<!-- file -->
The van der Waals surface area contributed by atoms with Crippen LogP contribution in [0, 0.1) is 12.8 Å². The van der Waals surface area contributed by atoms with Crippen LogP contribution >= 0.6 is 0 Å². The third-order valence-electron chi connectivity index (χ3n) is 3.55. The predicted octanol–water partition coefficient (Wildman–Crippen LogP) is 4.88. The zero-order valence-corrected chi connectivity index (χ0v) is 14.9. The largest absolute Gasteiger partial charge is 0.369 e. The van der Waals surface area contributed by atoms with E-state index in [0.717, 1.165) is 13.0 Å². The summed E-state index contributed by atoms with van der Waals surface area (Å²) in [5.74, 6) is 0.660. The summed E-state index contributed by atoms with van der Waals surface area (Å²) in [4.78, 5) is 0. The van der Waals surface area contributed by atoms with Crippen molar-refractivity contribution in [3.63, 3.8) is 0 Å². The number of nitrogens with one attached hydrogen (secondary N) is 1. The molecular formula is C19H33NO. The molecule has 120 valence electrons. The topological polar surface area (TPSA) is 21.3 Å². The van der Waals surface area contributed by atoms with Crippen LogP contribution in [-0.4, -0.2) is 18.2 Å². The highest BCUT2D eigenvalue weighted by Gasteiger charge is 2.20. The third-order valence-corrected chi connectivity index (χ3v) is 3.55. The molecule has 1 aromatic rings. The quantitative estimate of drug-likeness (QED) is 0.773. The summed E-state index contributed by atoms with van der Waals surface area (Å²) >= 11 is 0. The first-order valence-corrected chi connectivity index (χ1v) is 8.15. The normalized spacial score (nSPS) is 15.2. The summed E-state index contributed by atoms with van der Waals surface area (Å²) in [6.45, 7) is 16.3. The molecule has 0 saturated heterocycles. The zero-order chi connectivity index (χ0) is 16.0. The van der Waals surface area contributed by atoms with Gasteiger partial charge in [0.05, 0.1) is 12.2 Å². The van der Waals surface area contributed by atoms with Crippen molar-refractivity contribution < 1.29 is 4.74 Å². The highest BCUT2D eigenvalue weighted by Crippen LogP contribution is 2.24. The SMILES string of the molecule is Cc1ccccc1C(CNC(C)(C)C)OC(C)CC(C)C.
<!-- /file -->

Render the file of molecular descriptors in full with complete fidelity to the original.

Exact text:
The van der Waals surface area contributed by atoms with Crippen LogP contribution in [0, 0.1) is 12.8 Å². The van der Waals surface area contributed by atoms with Crippen LogP contribution >= 0.6 is 0 Å². The third-order valence-electron chi connectivity index (χ3n) is 3.55. The predicted octanol–water partition coefficient (Wildman–Crippen LogP) is 4.88. The zero-order valence-corrected chi connectivity index (χ0v) is 14.9. The largest absolute Gasteiger partial charge is 0.369 e. The van der Waals surface area contributed by atoms with E-state index in [0.717, 1.165) is 13.0 Å². The summed E-state index contributed by atoms with van der Waals surface area (Å²) in [5.74, 6) is 0.660. The summed E-state index contributed by atoms with van der Waals surface area (Å²) in [4.78, 5) is 0. The van der Waals surface area contributed by atoms with Crippen molar-refractivity contribution in [3.63, 3.8) is 0 Å². The number of nitrogens with one attached hydrogen (secondary N) is 1. The molecular formula is C19H33NO. The molecule has 120 valence electrons. The topological polar surface area (TPSA) is 21.3 Å². The van der Waals surface area contributed by atoms with Crippen LogP contribution in [-0.4, -0.2) is 18.2 Å². The highest BCUT2D eigenvalue weighted by Gasteiger charge is 2.20. The third-order valence-corrected chi connectivity index (χ3v) is 3.55. The molecule has 1 aromatic rings. The quantitative estimate of drug-likeness (QED) is 0.773. The summed E-state index contributed by atoms with van der Waals surface area (Å²) >= 11 is 0. The first-order valence-corrected chi connectivity index (χ1v) is 8.15. The normalized spacial score (nSPS) is 15.2. The summed E-state index contributed by atoms with van der Waals surface area (Å²) in [6.45, 7) is 16.3. The molecule has 0 saturated heterocycles. The zero-order chi connectivity index (χ0) is 16.0. The van der Waals surface area contributed by atoms with Gasteiger partial charge in [0.05, 0.1) is 12.2 Å². The van der Waals surface area contributed by atoms with Crippen molar-refractivity contribution < 1.29 is 4.74 Å². The highest BCUT2D eigenvalue weighted by Crippen LogP contribution is 2.24. The SMILES string of the molecule is Cc1ccccc1C(CNC(C)(C)C)OC(C)CC(C)C.